S.K. Nayar, Y. Nakagawa: Shape from focus, IEEE Trans. Patt. Anal. Mach. Intell. 16(8), 824–831 (1994)CrossRefGoogle Scholar
  21. 22.21.
    M. Pollefeys, R. Koch, L. Van Gool: Self-calibration and metric reconstruction inspite of varying and unknown intrinsic camera parameters, Int. J. Comput. Vis. 32(1), 7–25 (1999)CrossRefGoogle Scholar
  22. 22.22.
    A. Hertzmann, S.M. Seitz: Example-based photometric stereo: Shape reconstruction with general, varying BRDFs, IEEE Trans. Patt. Anal. Mach. Intell. 27(8), 1254–1264 (2005)CrossRefGoogle Scholar
  23. 22.23.
    A. Lobay, D.A. Forsyth: Shape from texture without boundaries, Int. J. Comput. Vis. 67(1), 71–91 (2006)CrossRefGoogle Scholar
  24. 22.24.
    F. Blais: Review of 20 years of range sensor development, J. Electron. Imag. 13(1), 231–240 (2004)CrossRefGoogle Scholar
  25. 22.25.
    R. Baribeau, M. Rioux, G. Godin: Color reflectance modeling using a polychromatic laser range sensor, IEEE Trans. Patt. Anal. Mach. Intell. 14(2), 263–269 (1992)CrossRefGoogle Scholar
  26. 22.26.
    D. Anderson, H. Herman, A. Kelly: Experimental Characterization of Commercial Flash Ladar Devices, Int. Conf. of Sensing and Technology (Palmerston North 2005) pp. 17–23Google Scholar
  27. 22.27.
    R. Stettner, H. Bailey, S. Silverman: Three-Dimensional Flash Ladar Focal Planes and Time-Dependent Imaging, Advanced Scientific Concepts, 2006; Technical Report (February 23, 2007): www.advancedscientificconcepts.com/images/Three Dimensional Flash Ladar Focal Planes-ISSSR Paper.pdf, accessed Nov 12, 2007 (Advanced Scientific Concepts, Santa Barbara 2007)
  28. 22.28.
    J.J. LeMoigne, A.M. Waxman: Structured light patterns for robot mobility, Robot. Autom. 4, 541–548 (1988)CrossRefGoogle Scholar
  29. 22.29.
    R.B. Fisher, D.K. Naidu: A Comparison of Algorithms for Subpixel Peak Detection. In: Image Technology, ed. by J. Sanz (Springer, Berlin, Heidelberg 1996)Google Scholar
  30. 22.30.
    J.D. Foley, A. van Dam, S.K. Feiner, J.F. Hughes: Computer Graphics: principles and practice (Addison Wesley, Reading 1996)zbMATHGoogle Scholar
  31. 22.31.
    B. Curless, M. Levoy: A Volumetric Method for Building Complex Models from Range Images, Proc. of Int. Conf. on Comput. Graph. and Inter. Tech. (SIGGRAPH) (New Orleans 1996) pp. 303–312Google Scholar
  32. 22.32.
    A. Hoover, G. Jean-Baptiste, X. Jiang, P.J. Flynn, H. Bunke, D. Goldgof, K. Bowyer, D. Eggert, A. Fitzgibbon, R. Fisher: An experimental comparison of range segmentation algorithms, IEEE Trans. Patt. Anal. Mach. Intell. 18(7), 673–689 (1996)CrossRefGoogle Scholar
  33. 22.33.
    M.A. Fischler, R.C. Bolles: Random sample consensus: a paradigm for model fitting with applications to image analysis and automated cartography, Commun. ACM 24(6), 381–395 (1981)CrossRefMathSciNetGoogle Scholar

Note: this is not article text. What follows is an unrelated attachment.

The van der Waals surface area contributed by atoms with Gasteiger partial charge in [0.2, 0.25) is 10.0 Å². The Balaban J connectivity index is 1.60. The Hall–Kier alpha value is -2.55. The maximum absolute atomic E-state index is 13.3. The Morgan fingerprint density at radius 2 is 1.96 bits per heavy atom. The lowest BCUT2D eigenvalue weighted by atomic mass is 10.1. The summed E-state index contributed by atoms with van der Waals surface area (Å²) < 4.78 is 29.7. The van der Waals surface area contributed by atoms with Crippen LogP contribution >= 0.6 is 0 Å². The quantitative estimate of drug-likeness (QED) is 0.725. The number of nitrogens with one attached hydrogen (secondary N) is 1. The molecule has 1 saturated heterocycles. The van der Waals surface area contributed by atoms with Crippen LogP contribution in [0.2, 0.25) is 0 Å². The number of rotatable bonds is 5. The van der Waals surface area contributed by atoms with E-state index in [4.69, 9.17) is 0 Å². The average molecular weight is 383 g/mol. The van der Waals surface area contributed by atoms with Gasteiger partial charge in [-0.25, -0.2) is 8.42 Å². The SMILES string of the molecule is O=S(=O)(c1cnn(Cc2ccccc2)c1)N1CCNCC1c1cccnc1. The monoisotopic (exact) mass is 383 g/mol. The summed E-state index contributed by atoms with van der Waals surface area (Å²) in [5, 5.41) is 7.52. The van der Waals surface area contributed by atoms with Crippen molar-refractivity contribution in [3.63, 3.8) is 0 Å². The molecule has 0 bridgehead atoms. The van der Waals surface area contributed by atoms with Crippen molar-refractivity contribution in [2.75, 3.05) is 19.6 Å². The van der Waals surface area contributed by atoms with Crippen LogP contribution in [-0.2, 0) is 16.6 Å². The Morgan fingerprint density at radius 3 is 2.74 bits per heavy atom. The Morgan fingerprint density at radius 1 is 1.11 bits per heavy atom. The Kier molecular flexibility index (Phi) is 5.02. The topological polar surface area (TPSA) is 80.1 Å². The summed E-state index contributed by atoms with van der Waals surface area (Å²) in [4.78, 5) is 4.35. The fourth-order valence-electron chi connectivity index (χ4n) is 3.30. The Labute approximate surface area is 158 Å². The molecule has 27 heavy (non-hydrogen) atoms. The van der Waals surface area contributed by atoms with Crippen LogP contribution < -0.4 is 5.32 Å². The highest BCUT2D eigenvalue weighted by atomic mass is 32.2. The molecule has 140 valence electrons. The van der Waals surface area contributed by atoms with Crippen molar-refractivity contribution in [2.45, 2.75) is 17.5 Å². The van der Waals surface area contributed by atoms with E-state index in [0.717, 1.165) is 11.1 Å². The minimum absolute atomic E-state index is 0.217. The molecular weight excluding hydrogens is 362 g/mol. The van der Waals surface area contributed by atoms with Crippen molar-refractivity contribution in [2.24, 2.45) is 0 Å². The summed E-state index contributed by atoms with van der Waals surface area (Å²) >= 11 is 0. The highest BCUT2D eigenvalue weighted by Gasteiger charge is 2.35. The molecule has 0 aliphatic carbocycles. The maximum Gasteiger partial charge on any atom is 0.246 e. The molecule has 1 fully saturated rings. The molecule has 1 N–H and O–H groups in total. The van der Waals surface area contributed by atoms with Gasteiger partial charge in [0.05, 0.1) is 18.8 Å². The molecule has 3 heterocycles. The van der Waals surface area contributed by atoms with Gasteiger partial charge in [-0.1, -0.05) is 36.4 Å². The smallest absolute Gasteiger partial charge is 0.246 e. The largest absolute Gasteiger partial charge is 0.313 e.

34. 22.34.
    H. Hoppe, T. DeRose, T. Duchamp, J. McDonald, W. Stuetzle: Surface reconstruction from unorganized points, Comput. Graph. 26(2), 71–78 (1992)CrossRefGoogle Scholar
  35. 22.35.
    A. Hilton, A. Stoddart, J. Illingworth, T. Windeatt: Implicit surface-based geometric fusion, Comput. Vis. Image Under. 69(3), 273–291 (1998)CrossRefGoogle Scholar
  36. 22.36.
    H. Hoppe: New quadric metric for simplifying meshes with appearance attributes, IEEE Visualization 1999 Conference (San Francisco 1999) pp. 59–66Google Scholar
  37. 22.37.
    W.J. Schroeder, J.A. Zarge, W.E. Lorensen: Decimation of triangle meshes, Proc. of Int. Conf. on Comput. Graph. and Inter. Tech. (SIGGRAPH) (Chicago 1992) pp. 65–70Google Scholar
  38. 22.38.
    S. Thrun: A probabilistic online mapping algorithm for teams of mobile robots, Int. J. Robot. Res. 20(5), 335–363 (2001)CrossRefGoogle Scholar
  39. 22.39.
    J. Little, S. Se, D. Lowe: Vision based mobile robot localization and mapping using scale-invariant features, Proc. IEEE Inf. Conf. on Robotics and Automation (Seoul 2001) pp. 2051–2058Google Scholar
  40. 22.40.
    E. Grimson: Object Recognition by Computer: The Role of Geometric Constraints (MIT Press, London 1990)Google Scholar
  41. 22.41.
    P.J. Besl, N.D. McKay: A method for registration of 3D shapes, IEEE Trans. Patt. Anal. Mach. Intell. 14(2), 239–256 (1992)CrossRefGoogle Scholar
  42. 22.42.
    G. Turk, M. Levoy: Zippered Polygon Meshes from Range Images, Proc. of Int. Conf. on Comput. Graph. and Inter. Tech. (SIGGRAPH) (Orlando 1994) pp. 311–318Google Scholar
  43. 22.43.
    S. Thrun, W. Burgard, D. Fox: Probabilistic Robotics (MIT Press, Cambridge 2005)zbMATHGoogle Scholar
  44. 22.44.
    D. Haehnel, D. Schulz, W. Burgard: Mapping with mobile robots in populated environments, Proc. of the IEEE/RSJ Int. Conf. on Intelligent Robots and Systems (IROS), Vol. 1 (Lausanne 2002) pp. 496–501Google Scholar
  45. 22.45.
    K. Konolige, K. Chou: Markov localization using correlation, Proc. Int. Joint Conf. on AI (IJCAI) (Stockholm 1999) pp. 1154–1159Google Scholar
  46. 22.46.
    D. Haehnel, W. Burgard: Probabilistic Matching for 3D Scan Registration, Proc. of the VDI-Conference Robotik 2002 (Robotik) (Ludwigsburg 2002)Google Scholar
  47. 22.47.